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to other qualities, which were silent on this particular subject: ll'ilcox v. Oxons, 64 Ga. 601; Merriam v. Field, 24 Wis. 640.

But in a recent casc, in the Supreme Court of the United States, it was held that an express warranty of quality, cxcludes any implied warranty of merchantibility, especially if accompanied by the delivery and acceptance of a sample as such: DelVitt v. Berry, 134 U.S. 306; Cosgrove v. Bennett, 32 Minn. 371.

(2) Where the buyer, relying on the seller's skill or judge ment, orders goods for a particular purpose, known to the seller, which is in the course of seller's business to supply, there is an implied warranty that the goods shall be fit for such purpose: Chalmer's Digest, $ 17; Randall v. Newson, 2 Q. B. Div. 102; Hoc v. Sanborn, 21 N. Y. 552; Rodgers v. Nilis, 11 Ohio, 48.

In purchases for a particular use made known to the seller, if the buyer relies on the vendor's judgment to select, and not on his own, there is an implied warranty that the article furnished is reasonably fit and suitable for that purpose: Morse V.. Union Stock Yard Co., 21 Ore. 289.

This is more obvious when the seller is also the manufacturer, but it is equally true when he is only a merchant; provided always, that the buyer in fact rclies upon the seller's judgment, and does not inspect for himself: Dushane v. Benedict, 120 U. S. 630.

As example, a sale of barrels to be filled with whiskey, implies that they will not leak: Poland v. Afiller, 95 Ind. 387; Pacific Iron Works v. Nowhell, 34 Conn. 67; Howard v. Hocy, 33 Wend. 350; Rcase v. Sabin, 38 Vt. 432; Byers v. Chapin, 28 Ohio, 300.

It must be distinctly bomc in mind, however, that this implied warranty of fitness does not arise (in the absence of fraud) when the buyer selects his own articles on his own judgment, although the vendor (not being a manufacturer). knows it is intended for a particular purpose. If the purchaser gets the exact article he buys, and buys the very thing he gets, he takes the risk of fitness for the intended use: Deming v. Foster, 48 N. H. 163; Height v. Bacon, 126 Mass.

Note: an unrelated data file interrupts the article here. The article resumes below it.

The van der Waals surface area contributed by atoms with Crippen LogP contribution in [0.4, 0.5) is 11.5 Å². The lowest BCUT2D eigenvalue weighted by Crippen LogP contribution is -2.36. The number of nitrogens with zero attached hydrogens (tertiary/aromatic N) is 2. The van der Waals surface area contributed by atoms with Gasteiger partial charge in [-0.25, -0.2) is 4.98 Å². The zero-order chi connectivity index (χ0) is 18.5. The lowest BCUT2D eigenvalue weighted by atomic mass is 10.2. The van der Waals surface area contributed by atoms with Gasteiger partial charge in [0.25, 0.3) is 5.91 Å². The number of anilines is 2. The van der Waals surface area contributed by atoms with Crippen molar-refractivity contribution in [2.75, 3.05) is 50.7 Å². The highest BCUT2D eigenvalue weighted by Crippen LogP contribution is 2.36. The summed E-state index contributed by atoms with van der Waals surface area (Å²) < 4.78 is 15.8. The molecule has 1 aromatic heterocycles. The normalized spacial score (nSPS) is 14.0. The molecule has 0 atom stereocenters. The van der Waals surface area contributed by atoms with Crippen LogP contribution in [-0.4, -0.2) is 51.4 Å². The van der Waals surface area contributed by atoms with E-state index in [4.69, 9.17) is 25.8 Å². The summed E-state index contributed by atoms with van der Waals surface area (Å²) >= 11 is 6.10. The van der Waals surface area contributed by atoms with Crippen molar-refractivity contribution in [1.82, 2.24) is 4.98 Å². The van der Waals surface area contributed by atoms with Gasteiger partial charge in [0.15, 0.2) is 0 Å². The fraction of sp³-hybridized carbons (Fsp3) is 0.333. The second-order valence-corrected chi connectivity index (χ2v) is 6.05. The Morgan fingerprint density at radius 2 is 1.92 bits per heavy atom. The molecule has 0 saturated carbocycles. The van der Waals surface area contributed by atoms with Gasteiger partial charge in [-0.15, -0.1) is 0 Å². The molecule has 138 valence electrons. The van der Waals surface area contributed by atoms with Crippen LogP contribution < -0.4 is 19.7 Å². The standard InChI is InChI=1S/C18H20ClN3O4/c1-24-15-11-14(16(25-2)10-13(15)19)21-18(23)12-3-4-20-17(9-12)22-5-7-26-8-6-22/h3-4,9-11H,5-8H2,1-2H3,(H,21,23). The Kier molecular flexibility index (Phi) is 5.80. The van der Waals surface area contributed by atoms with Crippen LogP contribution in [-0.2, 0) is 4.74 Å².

10; l'alker v. Inc, 57 Md. 155; Armstrong v. Buffordd, 51 Ala. 410; Port Carbon Iron Co. v. Groces, 68 Pa. 149.

(3) In a sale by a manufacturer there is an implicd warranty that the goods are of the scller's own manufacture : Chalmer's Digest, $ 17; Johnson v. Raylion, 7 Q. B. Div. 438.

(4) In addition to all other implied warranties, it is possible that custom and usage, is sufficiently well established, may modify, enlarge, or restrict warranties usually created by law. Thus, in Schnitancr v. Oriental Mint Works, 144 Mass. 123, it was held that, in a sale of Persian berrics in bags by sample, a custom might be shown that the sample represented only the average quality of the entire lot, and not the average quality of the contents of each bag taken separately; if so, the buyer would have no rcmerly merely because the average of one bag fell below the sample, if in fact thc average of the entire quantity; taken as whole, did conform to the standard. But a usage that in sales by sample there is an implied warranty against latent defects is invalid and illcgal: Dickinson v. Gay, 7 Allen, 29; Coxo v. Heisley, 19 Pa. 243.

So a usage that plain words of representation, merely in their ordinary sense, shall be understood as words of warranty is invalid: Weatherill v. Nilsson, 20 Pa. 448.

Conversely, a usage derogating from the common law rule of implicd warranties is invalid; as a usage that a manufacturer does not implicdly warrant against latent defects in the articlc he is manufacturing is inoperative against a written con. tract from which the law would imply such warranty: Whit. more v. South Boston Iron Co., 2 Allen, 52. Romedics :

A right of action for breach of warranty exists, although the vendor had expressly agreed to take back the property in case it did not correspond with the warranty. The right to return is merely accumulative remedy: Douglass Axe Co. v. Gardner, 10 Cush. 88; Perrine v. Serrell. 30 N. J. Law, 454; McCormack v. Dunville, 36 lowa, 645. Unless the buyer ex. pressly agrees that the thing shall be returned if defective, in which case he may not have a right to keep it and sue on the warranty: Bomberger v. Griener, 18 Iowa, 477. And,

although the buyer has exercised his right of return, an action for brcach of warranty will lie for any actual damages thereby sustained before such return: Clark v. McGatchie, 49 lowa, 437; Kimball v. Vorman, 35 Mich. 310.